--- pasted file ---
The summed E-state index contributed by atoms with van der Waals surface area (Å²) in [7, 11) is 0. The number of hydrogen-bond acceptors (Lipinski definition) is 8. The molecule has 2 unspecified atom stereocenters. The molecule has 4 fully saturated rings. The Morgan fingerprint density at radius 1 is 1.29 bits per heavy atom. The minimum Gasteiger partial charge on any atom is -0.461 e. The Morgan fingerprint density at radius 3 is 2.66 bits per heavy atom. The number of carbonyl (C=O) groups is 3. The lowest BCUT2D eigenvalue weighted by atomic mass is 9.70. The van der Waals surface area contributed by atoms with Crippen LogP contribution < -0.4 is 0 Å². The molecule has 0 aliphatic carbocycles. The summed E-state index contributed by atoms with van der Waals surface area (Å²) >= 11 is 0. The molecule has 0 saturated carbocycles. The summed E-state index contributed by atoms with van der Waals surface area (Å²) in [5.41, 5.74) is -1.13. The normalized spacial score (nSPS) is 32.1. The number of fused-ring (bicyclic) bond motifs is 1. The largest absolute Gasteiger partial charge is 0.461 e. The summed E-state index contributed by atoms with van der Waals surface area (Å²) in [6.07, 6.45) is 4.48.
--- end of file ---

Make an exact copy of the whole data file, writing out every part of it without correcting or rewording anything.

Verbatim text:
The summed E-state index contributed by atoms with van der Waals surface area (Å²) in [7, 11) is 0. The number of hydrogen-bond acceptors (Lipinski definition) is 8. The molecule has 2 unspecified atom stereocenters. The molecule has 4 fully saturated rings. The Morgan fingerprint density at radius 1 is 1.29 bits per heavy atom. The minimum Gasteiger partial charge on any atom is -0.461 e. The Morgan fingerprint density at radius 3 is 2.66 bits per heavy atom. The number of carbonyl (C=O) groups is 3. The lowest BCUT2D eigenvalue weighted by atomic mass is 9.70. The van der Waals surface area contributed by atoms with Crippen LogP contribution < -0.4 is 0 Å². The molecule has 0 aliphatic carbocycles. The summed E-state index contributed by atoms with van der Waals surface area (Å²) >= 11 is 0. The molecule has 0 saturated carbocycles. The summed E-state index contributed by atoms with van der Waals surface area (Å²) in [5.41, 5.74) is -1.13. The normalized spacial score (nSPS) is 32.1. The number of fused-ring (bicyclic) bond motifs is 1. The largest absolute Gasteiger partial charge is 0.461 e. The summed E-state index contributed by atoms with van der Waals surface area (Å²) in [6.07, 6.45) is 4.48.